The instant invention provides that the circumferential confining members may be attached to one of said pair of threaded members and that the means, adapted to fit within the annular cavity, that requires the application of a biased torque assembly/disassembly, may be a helical spring looped back on itself with ends interconnected. It is further provided that this biasing torque means be a closed loop of interconnected essentially circular disc elements.
It is an object of the invention to provide an inexpensive device that will securely hold two threaded members together. It is a further object to provide a holding device that requires greater force and torque to disassemble than is required to assemble the threaded members. It is an additional object that the device be capable of repeated assembly and disassembly. And, it is an object that the device be compatible with well drill string applications thus allowing the use of an acme thread on a drill string pipe. Fulfillment of these objects and the presence and fulfillment of further objects will be readily apparent upon complete reading of the specification and claims taken in conjunction with the attached drawing.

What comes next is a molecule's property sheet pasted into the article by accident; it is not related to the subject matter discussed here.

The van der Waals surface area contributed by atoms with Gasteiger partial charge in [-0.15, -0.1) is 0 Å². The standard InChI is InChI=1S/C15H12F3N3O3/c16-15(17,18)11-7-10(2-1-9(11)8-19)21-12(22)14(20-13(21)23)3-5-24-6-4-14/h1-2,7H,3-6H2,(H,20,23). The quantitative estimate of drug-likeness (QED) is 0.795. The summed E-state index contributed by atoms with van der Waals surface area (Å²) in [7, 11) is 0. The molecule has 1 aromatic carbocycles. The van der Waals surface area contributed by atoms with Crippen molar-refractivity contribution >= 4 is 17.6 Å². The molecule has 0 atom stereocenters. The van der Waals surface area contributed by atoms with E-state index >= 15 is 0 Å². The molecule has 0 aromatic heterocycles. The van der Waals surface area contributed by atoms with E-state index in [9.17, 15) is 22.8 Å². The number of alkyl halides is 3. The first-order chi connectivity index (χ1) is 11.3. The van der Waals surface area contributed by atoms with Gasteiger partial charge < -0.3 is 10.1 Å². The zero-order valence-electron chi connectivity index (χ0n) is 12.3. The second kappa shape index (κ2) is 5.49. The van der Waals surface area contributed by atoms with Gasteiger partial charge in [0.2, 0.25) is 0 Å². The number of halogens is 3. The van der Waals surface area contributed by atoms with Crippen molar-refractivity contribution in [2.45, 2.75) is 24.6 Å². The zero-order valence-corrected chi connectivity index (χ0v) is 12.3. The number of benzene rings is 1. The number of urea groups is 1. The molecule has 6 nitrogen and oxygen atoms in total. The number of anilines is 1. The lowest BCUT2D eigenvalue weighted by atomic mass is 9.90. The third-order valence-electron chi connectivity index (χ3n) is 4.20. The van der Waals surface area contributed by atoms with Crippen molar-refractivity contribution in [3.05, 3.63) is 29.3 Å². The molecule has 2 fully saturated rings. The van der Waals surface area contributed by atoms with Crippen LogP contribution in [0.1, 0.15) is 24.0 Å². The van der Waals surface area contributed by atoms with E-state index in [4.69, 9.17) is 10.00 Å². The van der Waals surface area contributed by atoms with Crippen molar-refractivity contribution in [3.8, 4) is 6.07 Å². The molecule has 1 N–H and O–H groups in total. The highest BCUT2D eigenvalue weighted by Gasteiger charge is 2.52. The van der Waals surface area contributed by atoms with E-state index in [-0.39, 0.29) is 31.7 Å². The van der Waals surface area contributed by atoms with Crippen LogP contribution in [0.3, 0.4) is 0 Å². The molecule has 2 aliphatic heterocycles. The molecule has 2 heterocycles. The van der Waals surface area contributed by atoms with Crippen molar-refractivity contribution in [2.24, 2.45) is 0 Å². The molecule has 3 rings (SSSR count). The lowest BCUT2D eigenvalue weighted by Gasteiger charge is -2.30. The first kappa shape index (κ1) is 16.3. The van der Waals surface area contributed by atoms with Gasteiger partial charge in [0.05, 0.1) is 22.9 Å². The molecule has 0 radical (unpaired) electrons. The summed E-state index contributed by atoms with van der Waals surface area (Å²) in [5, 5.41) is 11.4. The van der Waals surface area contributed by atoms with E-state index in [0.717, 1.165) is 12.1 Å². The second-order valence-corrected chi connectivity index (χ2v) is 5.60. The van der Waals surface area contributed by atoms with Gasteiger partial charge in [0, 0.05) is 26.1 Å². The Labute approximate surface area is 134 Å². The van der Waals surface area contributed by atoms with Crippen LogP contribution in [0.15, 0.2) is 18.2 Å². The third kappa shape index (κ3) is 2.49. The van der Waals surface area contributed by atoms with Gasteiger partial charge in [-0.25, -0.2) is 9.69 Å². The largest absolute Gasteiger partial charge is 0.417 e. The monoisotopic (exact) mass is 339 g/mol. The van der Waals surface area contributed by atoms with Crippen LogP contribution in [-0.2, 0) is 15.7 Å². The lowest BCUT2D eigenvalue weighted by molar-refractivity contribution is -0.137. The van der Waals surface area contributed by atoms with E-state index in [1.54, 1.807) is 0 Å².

FIG. 1 is a side view of a coupling according to the instant invention prior to tightening.
FIG. 2 is a cut-away side view of a portion of a closed or tightened coupling of FIG. 1.
FIG. 3 illustrates a cross-section of a closed or tightened coupling of FIG. 1 less the female threaded member.
FIG. 4 is a closed loop garter spring as employed in FIG. 1.